Environmental Chemical Assessment in Clinical Practice: Unveiling the Elephant in the Room
AbstractA growing body of evidence suggests chemicals present in air, water, soil, food, building materials and household products are toxicants that contribute to the many chronic diseases typically seen in routine medical practice. Yet, despite calls from numerous organisations to provide clinicians with more training and awareness in environmental health, there are multiple barriers to the clinical assessment of toxic environmental exposures. Recent developments in the fields of systems biology, innovative breakthroughs in biomedical research encompassing the “-omics” fields, and advances in mobile sensing, peer-to-peer networks and big data, provide tools that future clinicians can use to assess environmental chemical exposures in their patients. There is also a need for concerted action at all levels, including actions by individual patients, clinicians, medical educators, regulators, government and non-government organisations, corporations and the wider civil society, to understand the “exposome” and minimise the extent of toxic exposures on current and future generations. Clinical environmental chemical risk assessment may provide a bridge between multiple disciplines that uses new technologies to herald in a new era in personalised medicine that unites clinicians, patients and civil society in the quest to understand and master the links between the environment and human health. View Full-Text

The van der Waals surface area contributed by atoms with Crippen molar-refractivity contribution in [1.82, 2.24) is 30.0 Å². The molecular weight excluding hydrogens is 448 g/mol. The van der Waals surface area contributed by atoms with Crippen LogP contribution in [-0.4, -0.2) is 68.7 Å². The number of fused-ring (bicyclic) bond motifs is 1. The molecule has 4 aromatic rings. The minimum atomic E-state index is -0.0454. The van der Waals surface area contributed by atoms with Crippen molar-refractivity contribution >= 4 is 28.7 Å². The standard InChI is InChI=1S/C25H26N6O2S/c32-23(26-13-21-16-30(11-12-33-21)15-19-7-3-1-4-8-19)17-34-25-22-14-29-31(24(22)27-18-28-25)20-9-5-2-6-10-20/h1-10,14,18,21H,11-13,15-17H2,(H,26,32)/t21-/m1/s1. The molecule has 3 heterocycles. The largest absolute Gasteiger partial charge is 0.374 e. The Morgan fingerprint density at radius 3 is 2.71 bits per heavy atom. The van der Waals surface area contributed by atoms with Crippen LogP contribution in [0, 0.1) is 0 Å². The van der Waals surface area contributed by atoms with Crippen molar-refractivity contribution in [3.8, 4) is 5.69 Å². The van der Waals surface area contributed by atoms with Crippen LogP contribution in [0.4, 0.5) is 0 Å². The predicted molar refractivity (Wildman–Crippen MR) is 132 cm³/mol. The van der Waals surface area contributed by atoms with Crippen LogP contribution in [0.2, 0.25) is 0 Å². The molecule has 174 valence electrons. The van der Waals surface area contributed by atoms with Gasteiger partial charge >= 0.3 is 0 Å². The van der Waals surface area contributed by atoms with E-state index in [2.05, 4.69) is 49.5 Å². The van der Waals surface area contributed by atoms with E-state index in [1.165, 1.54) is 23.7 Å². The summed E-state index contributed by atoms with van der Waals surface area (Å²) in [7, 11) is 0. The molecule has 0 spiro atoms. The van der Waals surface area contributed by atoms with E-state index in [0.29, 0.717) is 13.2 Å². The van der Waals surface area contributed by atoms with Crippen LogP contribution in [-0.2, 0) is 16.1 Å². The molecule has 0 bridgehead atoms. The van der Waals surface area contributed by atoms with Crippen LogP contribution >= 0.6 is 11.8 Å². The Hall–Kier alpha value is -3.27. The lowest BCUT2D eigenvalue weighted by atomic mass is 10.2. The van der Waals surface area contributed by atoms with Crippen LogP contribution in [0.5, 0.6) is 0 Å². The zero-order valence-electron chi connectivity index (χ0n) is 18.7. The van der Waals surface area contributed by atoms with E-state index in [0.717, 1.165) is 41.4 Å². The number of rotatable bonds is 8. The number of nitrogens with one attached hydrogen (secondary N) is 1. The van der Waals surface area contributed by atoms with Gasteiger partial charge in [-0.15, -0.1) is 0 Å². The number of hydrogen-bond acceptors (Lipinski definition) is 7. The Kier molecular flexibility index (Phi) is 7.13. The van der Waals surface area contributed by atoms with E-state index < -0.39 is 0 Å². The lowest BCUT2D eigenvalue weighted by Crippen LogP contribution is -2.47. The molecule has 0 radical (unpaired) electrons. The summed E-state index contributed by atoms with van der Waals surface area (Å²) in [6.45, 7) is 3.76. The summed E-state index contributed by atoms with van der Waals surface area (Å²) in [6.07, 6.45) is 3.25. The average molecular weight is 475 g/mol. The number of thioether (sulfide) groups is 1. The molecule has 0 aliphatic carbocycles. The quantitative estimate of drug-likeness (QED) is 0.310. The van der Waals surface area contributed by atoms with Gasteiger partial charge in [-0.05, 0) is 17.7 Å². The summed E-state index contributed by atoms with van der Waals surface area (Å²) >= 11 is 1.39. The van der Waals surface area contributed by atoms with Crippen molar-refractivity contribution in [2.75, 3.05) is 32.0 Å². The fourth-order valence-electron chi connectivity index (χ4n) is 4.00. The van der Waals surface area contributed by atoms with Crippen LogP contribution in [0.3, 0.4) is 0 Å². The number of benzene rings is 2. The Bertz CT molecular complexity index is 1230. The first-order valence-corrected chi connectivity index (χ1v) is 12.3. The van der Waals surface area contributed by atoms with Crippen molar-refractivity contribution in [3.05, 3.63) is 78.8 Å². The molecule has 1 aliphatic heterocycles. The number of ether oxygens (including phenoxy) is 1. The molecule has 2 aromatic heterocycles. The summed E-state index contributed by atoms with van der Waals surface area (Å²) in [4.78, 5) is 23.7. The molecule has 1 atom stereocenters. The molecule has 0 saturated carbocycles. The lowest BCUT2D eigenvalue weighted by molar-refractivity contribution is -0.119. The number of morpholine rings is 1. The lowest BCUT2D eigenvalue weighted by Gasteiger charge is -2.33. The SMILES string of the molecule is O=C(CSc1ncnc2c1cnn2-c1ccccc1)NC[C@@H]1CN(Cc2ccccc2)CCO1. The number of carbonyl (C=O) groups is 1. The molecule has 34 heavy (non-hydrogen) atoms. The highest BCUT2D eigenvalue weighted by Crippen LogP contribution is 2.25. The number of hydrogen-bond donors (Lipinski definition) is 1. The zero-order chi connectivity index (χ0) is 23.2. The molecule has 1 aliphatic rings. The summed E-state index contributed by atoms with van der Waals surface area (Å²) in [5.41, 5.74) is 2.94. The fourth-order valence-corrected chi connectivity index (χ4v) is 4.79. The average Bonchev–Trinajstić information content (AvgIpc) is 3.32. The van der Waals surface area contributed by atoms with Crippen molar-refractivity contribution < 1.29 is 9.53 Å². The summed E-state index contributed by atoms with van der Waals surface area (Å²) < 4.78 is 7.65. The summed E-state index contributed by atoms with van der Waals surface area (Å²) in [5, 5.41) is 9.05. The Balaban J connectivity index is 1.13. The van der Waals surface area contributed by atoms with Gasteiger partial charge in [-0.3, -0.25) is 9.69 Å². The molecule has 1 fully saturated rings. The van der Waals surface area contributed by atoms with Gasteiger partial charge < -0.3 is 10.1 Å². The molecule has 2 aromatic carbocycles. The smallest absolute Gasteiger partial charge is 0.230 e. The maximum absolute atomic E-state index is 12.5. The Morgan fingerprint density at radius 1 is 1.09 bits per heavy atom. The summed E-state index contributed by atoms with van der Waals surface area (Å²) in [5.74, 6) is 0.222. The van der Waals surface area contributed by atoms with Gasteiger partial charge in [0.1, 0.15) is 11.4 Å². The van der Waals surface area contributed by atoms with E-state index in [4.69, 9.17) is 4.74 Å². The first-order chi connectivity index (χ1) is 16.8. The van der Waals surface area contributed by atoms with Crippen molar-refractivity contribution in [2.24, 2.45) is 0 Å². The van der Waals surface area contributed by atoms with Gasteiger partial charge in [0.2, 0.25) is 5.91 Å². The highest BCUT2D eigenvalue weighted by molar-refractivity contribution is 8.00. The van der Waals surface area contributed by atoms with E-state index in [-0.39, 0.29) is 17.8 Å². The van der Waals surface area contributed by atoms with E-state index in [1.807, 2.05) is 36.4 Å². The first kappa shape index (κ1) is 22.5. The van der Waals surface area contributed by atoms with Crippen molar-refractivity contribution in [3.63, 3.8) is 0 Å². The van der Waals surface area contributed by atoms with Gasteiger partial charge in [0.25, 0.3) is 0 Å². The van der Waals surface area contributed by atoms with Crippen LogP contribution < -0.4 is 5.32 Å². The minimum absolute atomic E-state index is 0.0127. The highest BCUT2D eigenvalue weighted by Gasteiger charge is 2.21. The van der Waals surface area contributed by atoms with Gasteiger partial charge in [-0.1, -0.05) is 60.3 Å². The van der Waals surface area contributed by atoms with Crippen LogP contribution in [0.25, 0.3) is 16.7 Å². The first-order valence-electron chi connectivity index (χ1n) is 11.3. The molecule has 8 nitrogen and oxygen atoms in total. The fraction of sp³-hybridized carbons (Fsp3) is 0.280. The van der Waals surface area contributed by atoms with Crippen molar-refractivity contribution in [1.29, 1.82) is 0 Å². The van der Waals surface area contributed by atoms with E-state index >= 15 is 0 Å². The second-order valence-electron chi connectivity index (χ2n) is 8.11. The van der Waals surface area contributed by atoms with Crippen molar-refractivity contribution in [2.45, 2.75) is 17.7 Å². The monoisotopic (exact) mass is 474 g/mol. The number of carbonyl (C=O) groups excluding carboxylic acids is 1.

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Bijlsma, N.; Cohen, M.M. Environmental Chemical Assessment in Clinical Practice: Unveiling the Elephant in the Room. Int. J. Environ. Res. Public Health 2016, 13, 181.
Bijlsma N, Cohen MM. Environmental Chemical Assessment in Clinical Practice: Unveiling the Elephant in the Room. International Journal of Environmental Research and Public Health. 2016; 13(2):181.Chicago/Turabian Style
Bijlsma, Nicole; Cohen, Marc M. 2016. "Environmental Chemical Assessment in Clinical Practice: Unveiling the Elephant in the Room." Int. J. Environ. Res. Public Health 13, no. 2: 181.
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